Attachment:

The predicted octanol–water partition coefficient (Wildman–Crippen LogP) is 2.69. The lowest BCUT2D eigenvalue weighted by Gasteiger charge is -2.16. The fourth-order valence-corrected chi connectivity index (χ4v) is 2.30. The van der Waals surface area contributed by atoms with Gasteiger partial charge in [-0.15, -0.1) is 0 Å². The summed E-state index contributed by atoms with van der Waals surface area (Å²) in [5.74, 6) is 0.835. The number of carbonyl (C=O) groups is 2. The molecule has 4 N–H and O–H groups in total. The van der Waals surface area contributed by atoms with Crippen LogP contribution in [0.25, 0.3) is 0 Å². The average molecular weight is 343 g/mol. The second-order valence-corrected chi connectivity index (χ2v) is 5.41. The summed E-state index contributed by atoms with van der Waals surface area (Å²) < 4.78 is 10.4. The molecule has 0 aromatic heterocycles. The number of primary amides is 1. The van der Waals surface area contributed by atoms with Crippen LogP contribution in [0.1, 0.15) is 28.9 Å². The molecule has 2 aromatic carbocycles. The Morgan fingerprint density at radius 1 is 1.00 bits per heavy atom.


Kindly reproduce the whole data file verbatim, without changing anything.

The predicted octanol–water partition coefficient (Wildman–Crippen LogP) is 2.69. The lowest BCUT2D eigenvalue weighted by Gasteiger charge is -2.16. The fourth-order valence-corrected chi connectivity index (χ4v) is 2.30. The van der Waals surface area contributed by atoms with Gasteiger partial charge in [-0.15, -0.1) is 0 Å². The summed E-state index contributed by atoms with van der Waals surface area (Å²) in [5.74, 6) is 0.835. The number of carbonyl (C=O) groups is 2. The molecule has 4 N–H and O–H groups in total. The van der Waals surface area contributed by atoms with Crippen LogP contribution in [0.25, 0.3) is 0 Å². The average molecular weight is 343 g/mol. The second-order valence-corrected chi connectivity index (χ2v) is 5.41. The summed E-state index contributed by atoms with van der Waals surface area (Å²) < 4.78 is 10.4. The molecule has 0 aromatic heterocycles. The number of primary amides is 1. The van der Waals surface area contributed by atoms with Crippen LogP contribution in [0.1, 0.15) is 28.9 Å². The molecule has 2 aromatic carbocycles. The Morgan fingerprint density at radius 1 is 1.00 bits per heavy atom.